Metaphor - A way of describing something by saying it is something else. For example, "You are my guardian angel!", Idiom - Phrases with a set meaning different from the literal meaning. For example, "It's raining cats and dogs.", Negative Language - Language that expresses a negative attitude of the speaker/writer towards the subject. For example, "It was an appalling experience.", Direct Address - Sounds as if the writer is speaking directly to the reader. For example, "You will never forget your day out in Cambridge.", Alliteration - Used in slogans to make them catchy and easy to remember. Words that are close together and begin with the same sound. For example, "Peter Piper Picked a Pack of Pickled Peppers.", Facts - Statements that can be proved. For example, "The market has at least 12 stalls every week.", Opinions - A personal viewpoint often presented as if fact. For example, "In my view, this is the best thing to have ever happened.", Rhetorical Question - Questions which have an obvious answer. For example, "Is it right footballers are paid such a vast sum of money?", Emotive Language - Language that is used to create a particular emotional response in the reader. For example, "Can you really abandon them to live in such dangerous conditions.", Statistics - Factual data used in a persuasive way. For example, "80% of people agreed this would change their community for the better.", The Rule of Three - When the writer uses a list of three words or phrases in their writing to emphasise a point they are making. For example, "The film was entertaining, engaging and touching.",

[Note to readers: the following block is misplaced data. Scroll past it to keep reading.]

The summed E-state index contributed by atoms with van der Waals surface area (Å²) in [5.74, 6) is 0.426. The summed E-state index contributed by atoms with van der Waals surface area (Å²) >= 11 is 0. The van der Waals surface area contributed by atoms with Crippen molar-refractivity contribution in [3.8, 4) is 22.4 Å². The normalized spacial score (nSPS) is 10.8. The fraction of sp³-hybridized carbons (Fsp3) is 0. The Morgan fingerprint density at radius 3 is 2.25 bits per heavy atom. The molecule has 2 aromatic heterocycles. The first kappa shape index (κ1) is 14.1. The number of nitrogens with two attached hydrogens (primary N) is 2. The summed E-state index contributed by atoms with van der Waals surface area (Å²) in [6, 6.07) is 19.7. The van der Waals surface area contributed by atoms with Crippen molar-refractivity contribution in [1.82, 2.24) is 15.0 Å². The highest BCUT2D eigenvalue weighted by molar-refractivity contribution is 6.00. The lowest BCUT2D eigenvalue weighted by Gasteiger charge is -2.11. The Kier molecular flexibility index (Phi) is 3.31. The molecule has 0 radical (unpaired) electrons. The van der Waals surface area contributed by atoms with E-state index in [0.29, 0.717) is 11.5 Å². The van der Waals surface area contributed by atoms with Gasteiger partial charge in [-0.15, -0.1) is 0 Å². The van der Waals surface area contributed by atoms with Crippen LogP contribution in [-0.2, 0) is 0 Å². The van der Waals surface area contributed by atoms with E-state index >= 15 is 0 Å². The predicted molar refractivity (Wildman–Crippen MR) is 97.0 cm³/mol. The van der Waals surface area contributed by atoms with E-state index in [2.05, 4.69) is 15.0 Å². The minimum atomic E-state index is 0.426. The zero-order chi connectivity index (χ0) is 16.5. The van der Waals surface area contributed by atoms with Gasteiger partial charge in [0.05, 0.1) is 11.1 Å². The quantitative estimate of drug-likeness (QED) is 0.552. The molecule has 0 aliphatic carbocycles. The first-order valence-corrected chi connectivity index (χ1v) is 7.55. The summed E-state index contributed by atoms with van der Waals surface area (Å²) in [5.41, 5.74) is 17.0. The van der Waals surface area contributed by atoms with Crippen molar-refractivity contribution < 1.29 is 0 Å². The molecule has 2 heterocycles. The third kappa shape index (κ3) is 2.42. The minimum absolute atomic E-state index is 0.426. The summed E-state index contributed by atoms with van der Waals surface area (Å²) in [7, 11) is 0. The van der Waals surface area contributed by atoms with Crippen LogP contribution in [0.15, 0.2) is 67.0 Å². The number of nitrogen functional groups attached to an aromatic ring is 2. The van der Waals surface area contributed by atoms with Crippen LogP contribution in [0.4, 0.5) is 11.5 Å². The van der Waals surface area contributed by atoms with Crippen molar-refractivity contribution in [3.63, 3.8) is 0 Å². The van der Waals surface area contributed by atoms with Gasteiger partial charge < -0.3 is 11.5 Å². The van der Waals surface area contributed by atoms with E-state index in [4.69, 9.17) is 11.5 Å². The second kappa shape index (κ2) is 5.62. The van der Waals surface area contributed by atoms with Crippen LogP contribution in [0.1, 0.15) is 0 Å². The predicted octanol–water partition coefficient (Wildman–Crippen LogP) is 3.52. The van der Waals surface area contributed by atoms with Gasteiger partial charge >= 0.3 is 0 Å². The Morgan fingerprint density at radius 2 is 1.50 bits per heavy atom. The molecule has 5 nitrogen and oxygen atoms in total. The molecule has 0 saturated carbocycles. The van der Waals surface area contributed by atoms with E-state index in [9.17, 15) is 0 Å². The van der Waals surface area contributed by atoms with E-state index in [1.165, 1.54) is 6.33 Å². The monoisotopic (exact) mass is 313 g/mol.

Language Features - MINDAFOREST
Functional Skills English
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